Some evidence has suggested that pre-pregnancy BMI may modify the association between gestational weight gain and mode of delivery17. To explore this possibility, we analysed the association between weight gain and cesarean section stratified by maternal pre-pregnancy BMI status and found a significant association between excessive GWG during pregnancy and elevated odds of cesarean section across all pre-pregnancy BMI statuses. When comparing the adjusted odds ratios, women who were underweight before pregnancy with excessive BMI/weight gain during pregnancy had greater odds of cesarean delivery than did overweight/obese woman with excessive BMI gain during pregnancy. This result is consistent with the findings of a previous study conducted in the USA, which indicated that women with normal pre-pregnancy BMI and excessive weight gain during pregnancy had a greater risk of cesarean section compared with their obese counterparts8. This result suggests that weight control counselling is not only necessary for obese or overweight women but for women of any pre-pregnancy BMI status, as significantly greater odds of cesarean delivery were consistently identified in association with excessive GWG regardless of pre-pregnancy BMI status.

This was a cohort study with a relatively large sample size, which allowed us to control for some potential confounding factors that may be associated with mode of delivery. However, some limitations should be noted when interpreting the results of our study. Firstly, pre-pregnancy weight was assessed based on subject recall, which may have resulted in recall bias. However, given that the pre-pregnancy weight data were collected during the first trimester (before birth outcomes were known), the potential misclassification was likely to be non-differential. Secondly, we were not able to distinguish between elective and emergency cesarean deliveries in our study due to a lack of relevant data, and further prospective research in this area is recommended.

In conclusion, we conducted a population-based cohort study in China to explore the associations between pre-pregnancy BMI and GWG and the odds of cesarean section. We found that pre-pregnancy BMI, GWG, and gestational BMI gain were all independently associated with increased odds of cesarean section. Our results indicate that maternal overweight/obesity, GWG, and gestational BMI gain should be considered in concert to reduce the likelihood of cesarean section. Weight restrictions before and during pregnancy are both important in reducing the rate of cesarean sections; promoting weight and BMI control may be particularly important during pregnancy as it is much more feasible during pregnancy than pre-pregnancy. The findings of our study suggest that weight control during pregnancy should be included in routine prenatal care.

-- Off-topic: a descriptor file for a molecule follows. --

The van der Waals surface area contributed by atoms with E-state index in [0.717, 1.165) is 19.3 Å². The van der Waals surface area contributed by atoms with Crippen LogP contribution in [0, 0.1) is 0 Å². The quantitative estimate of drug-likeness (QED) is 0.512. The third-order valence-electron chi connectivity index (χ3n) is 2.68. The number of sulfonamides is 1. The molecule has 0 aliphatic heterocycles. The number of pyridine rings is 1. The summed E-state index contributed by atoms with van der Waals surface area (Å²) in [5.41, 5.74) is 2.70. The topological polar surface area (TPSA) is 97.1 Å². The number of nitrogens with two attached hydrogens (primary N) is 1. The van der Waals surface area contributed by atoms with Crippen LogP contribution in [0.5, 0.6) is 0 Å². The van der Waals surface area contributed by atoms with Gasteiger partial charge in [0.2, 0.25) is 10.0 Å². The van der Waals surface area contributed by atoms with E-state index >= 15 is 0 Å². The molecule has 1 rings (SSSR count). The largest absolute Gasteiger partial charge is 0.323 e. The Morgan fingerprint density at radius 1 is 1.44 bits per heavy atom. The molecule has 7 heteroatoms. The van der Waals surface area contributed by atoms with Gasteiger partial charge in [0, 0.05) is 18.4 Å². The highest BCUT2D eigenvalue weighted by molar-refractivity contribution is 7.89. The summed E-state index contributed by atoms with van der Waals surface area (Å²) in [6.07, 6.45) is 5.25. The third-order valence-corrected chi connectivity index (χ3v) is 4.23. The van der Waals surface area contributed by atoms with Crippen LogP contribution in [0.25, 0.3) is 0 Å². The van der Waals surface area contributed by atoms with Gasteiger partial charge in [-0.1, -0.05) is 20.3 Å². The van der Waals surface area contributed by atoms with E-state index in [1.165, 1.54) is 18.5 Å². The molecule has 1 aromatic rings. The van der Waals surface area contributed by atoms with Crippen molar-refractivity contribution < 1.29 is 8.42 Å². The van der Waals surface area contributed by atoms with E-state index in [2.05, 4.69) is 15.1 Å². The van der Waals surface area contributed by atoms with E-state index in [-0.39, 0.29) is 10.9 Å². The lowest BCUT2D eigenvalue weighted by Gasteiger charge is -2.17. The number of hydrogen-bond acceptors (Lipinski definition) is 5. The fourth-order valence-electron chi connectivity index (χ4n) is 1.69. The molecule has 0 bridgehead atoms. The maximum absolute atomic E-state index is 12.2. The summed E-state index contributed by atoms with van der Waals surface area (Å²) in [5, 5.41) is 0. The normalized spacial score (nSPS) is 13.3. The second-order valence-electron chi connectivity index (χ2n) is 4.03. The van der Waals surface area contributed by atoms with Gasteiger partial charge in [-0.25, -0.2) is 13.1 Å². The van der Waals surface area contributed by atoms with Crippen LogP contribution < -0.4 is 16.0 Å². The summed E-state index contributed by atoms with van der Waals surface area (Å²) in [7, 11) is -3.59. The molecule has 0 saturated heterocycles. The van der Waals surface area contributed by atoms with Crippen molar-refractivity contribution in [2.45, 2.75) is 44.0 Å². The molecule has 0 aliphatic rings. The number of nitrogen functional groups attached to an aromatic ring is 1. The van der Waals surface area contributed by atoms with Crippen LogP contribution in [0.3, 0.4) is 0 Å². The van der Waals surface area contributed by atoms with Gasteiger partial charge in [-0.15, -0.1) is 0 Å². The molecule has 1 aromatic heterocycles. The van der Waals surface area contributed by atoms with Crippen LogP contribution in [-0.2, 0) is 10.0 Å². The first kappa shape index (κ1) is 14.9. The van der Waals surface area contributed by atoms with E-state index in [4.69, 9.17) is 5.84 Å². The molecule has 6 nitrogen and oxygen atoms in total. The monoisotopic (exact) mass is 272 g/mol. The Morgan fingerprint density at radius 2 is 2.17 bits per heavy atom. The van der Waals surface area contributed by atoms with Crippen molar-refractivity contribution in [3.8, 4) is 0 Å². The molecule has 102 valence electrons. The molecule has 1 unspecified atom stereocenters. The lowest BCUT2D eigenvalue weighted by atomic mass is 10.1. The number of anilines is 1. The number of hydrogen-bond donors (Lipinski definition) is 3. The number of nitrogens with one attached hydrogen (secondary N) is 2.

Study Population

This was a cohort study conducted in Wuhan, China. We used the data from the Maternal and Children Healthcare Information Tracking System of Wuhan, which includes information on maternal demographic characteristics, medical history, prenatal examinations and delivery information from all 93 hospitals and 121 community health centres in Wuhan. Women who lived in the urban areas of Wuhan during pregnancy and who delivered a singleton infant at 37–42 gestational weeks between January 2012 and June 2013 were eligible for inclusion in our study. Women with chronic diseases (i.e., diabetes, hypertension and heart disease) identified prior to or during pregnancy and who gave birth to a stillborn infant or an infant with birth defects were excluded. Additionally, participants with missing anthropometric data (i.e., maternal height, pre-pregnancy weight and weight at delivery) were excluded.

A total of 57,891 women met the eligibility criteria and were included in this study. The research protocol was approved by the Medical Ethics Committee of the School of Public Health, Tongji Medical College, and all methods applied in this study were carried out in accordance with the approved guidelines. Informed consent was obtained from all subjects before participation.